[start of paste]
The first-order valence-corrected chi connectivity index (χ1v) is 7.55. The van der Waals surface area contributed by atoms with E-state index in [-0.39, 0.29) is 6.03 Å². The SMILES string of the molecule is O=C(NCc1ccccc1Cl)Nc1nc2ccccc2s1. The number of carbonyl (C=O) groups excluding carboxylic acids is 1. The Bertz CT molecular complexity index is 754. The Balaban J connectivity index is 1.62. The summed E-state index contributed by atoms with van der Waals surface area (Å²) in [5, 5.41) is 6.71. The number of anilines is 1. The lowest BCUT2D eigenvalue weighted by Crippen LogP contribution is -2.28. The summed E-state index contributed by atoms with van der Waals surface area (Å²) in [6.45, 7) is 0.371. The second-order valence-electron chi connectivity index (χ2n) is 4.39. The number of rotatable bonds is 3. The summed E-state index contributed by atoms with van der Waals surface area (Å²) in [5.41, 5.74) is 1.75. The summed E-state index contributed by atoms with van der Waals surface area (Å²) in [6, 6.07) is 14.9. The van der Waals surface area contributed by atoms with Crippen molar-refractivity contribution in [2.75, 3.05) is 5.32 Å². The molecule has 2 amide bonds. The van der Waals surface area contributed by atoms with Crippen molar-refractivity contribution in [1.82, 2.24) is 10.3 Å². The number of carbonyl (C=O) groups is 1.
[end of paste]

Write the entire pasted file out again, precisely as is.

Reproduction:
The first-order valence-corrected chi connectivity index (χ1v) is 7.55. The van der Waals surface area contributed by atoms with E-state index in [-0.39, 0.29) is 6.03 Å². The SMILES string of the molecule is O=C(NCc1ccccc1Cl)Nc1nc2ccccc2s1. The number of carbonyl (C=O) groups excluding carboxylic acids is 1. The Bertz CT molecular complexity index is 754. The Balaban J connectivity index is 1.62. The summed E-state index contributed by atoms with van der Waals surface area (Å²) in [5, 5.41) is 6.71. The number of anilines is 1. The lowest BCUT2D eigenvalue weighted by Crippen LogP contribution is -2.28. The summed E-state index contributed by atoms with van der Waals surface area (Å²) in [6.45, 7) is 0.371. The second-order valence-electron chi connectivity index (χ2n) is 4.39. The number of rotatable bonds is 3. The summed E-state index contributed by atoms with van der Waals surface area (Å²) in [5.41, 5.74) is 1.75. The summed E-state index contributed by atoms with van der Waals surface area (Å²) in [6, 6.07) is 14.9. The van der Waals surface area contributed by atoms with Crippen molar-refractivity contribution in [2.75, 3.05) is 5.32 Å². The molecule has 2 amide bonds. The van der Waals surface area contributed by atoms with Crippen molar-refractivity contribution in [1.82, 2.24) is 10.3 Å². The number of carbonyl (C=O) groups is 1.